Climate change in Africa is least-researched and poorly understood, but a new report could help decision-makers get reliable scientific information about it to aid planning.
The report, from Future Climate for Africa (FCFA), has new information that could be used in decision-making, leading to great potential benefits for millions of Africans affected by climate change.
Julio Araujo, FCFA research officer based in South Africa, says that scientific literature on climate change in Africa is significantly low.
“Working with decision-makers to produce appropriate information that is usable will lead towards positive changes in the policies and investments.”
Julio Araujo, Future Climate for Africa (FCFA)
The FCFA, a five-year, £20 million (almost $25 million) programme with funding from the UK Department for International Development and the UK’s Natural Environment Resource Council, began in 2014 and has groups of researchers creating climate change data to aid policymaking in Africa.
A statement released by the FCFA on the report this month (9 November) says: “Climate modelling indicates that east Africa is expected to warm in the next five to 40 years, although changes in rainfall are much less certain,” adding that extreme events such floods and droughts could increase in the future.
However, lack of scientific data makes the region to be severely understudied.
According to the report, Southern African economies are exposed to weather and climate vulnerabilities, and sectors such as agriculture, energy, and water management are most effected.
Essential resources, therefore, are at great risk but most government departments still depend on planning based on a three-to five-year time horizons, ignoring that climate projections are based on decades-longer timeframes.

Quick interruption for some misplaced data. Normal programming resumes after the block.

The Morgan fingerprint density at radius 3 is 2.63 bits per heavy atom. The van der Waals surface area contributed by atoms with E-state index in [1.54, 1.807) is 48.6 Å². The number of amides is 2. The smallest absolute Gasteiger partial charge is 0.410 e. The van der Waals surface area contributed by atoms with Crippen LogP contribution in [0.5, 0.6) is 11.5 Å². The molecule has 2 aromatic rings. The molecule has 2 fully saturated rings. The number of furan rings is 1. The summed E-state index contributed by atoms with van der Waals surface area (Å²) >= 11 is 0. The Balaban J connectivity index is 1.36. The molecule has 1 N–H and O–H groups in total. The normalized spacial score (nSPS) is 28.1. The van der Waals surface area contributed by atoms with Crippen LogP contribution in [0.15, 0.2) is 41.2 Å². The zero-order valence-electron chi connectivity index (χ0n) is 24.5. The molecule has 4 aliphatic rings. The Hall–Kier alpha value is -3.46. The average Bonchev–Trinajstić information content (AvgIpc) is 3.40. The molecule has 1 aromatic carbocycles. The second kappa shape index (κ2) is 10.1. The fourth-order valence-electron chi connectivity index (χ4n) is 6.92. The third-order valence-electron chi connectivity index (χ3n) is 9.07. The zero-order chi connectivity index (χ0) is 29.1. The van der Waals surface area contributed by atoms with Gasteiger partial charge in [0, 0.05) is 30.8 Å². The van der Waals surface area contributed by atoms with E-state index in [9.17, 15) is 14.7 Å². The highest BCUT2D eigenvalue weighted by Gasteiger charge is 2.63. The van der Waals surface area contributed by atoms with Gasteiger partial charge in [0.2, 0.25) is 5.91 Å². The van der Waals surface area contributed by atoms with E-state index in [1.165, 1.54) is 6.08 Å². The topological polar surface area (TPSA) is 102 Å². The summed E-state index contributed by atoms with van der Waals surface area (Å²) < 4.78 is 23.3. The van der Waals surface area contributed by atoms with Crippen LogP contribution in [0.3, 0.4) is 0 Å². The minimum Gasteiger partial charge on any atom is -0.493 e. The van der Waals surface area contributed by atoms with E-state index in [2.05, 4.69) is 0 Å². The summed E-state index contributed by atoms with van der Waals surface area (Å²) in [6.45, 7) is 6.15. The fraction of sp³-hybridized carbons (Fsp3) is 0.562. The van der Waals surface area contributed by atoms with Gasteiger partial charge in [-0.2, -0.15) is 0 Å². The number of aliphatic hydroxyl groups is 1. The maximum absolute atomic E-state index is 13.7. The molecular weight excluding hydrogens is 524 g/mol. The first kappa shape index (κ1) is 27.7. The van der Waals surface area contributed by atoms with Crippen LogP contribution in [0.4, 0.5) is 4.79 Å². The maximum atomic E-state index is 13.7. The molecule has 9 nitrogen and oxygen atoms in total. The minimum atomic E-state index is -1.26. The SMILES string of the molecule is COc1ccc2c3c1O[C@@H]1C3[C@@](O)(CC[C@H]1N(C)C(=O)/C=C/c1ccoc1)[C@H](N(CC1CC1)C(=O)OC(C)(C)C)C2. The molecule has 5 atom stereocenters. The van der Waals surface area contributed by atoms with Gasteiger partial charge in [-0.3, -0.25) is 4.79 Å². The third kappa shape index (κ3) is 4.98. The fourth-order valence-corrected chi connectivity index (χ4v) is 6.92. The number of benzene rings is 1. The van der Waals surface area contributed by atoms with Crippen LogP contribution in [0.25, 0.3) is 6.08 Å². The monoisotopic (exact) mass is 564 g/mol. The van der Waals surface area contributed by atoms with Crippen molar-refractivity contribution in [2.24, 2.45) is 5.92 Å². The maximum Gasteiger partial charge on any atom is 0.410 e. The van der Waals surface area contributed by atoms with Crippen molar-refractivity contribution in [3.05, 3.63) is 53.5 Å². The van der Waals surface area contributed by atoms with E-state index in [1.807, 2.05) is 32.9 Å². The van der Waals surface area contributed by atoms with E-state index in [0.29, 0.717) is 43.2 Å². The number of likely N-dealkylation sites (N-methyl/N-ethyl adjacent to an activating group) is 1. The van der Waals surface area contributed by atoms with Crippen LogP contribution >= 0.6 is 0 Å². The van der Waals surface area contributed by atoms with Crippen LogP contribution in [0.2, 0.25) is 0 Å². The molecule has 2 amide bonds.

The report explains that past data being applied by ministries could be inaccurate because of wrong assumptions, noting that climate change could negatively impact African economies, especially in the future if it is not addressed.
The report has 15 factsheets covering specific regions including East Africa, Southern Africa, Central Africa and West Africa and six countries — Malawi, Rwanda, Senegal, Tanzania, Uganda and Zambia.
“In order to effectively influence relevant policies in a country or region, you will need to engage with the relevant decision makers at that scale,” Araujo tells SciDev.Net. “Working with decision-makers to produce appropriate information that is usable will lead towards positive changes in the policies and investments, which will in turn benefit the smallholder farmers who are adversely impacted by climate change.”
Daniel Olago, an environmental geoscientist at the Institute for Climate Change and Adaptation, University of Nairobi, Kenya, concurs and attributes low research on Africa’s climate change to challenges such as widely spaced weather stations and missing data, few meteorological scientists in research and a more “chaotic” climate system.
According to Olago, there is a need for reliable scientific information about the continent’s changing climate because sectors such as agriculture and pastoral livestock depend largely on rainfall and support the livelihoods of many people.
“The changing climate is … resulting in changes in the timing, distribution, intensity, and amounts of rainfall during the seasons relied upon for planting or natural replenishment of pasture,” he tells SciDev.Net.
This has resulted in major crop and livestock losses, depressed and variable productivity, with concomitant adverse impacts on people’s livelihoods and well-being, Olago adds.
Africa’s climate: Helping decision-makers make sense of climate information (Future Climate for Africa, November 2016)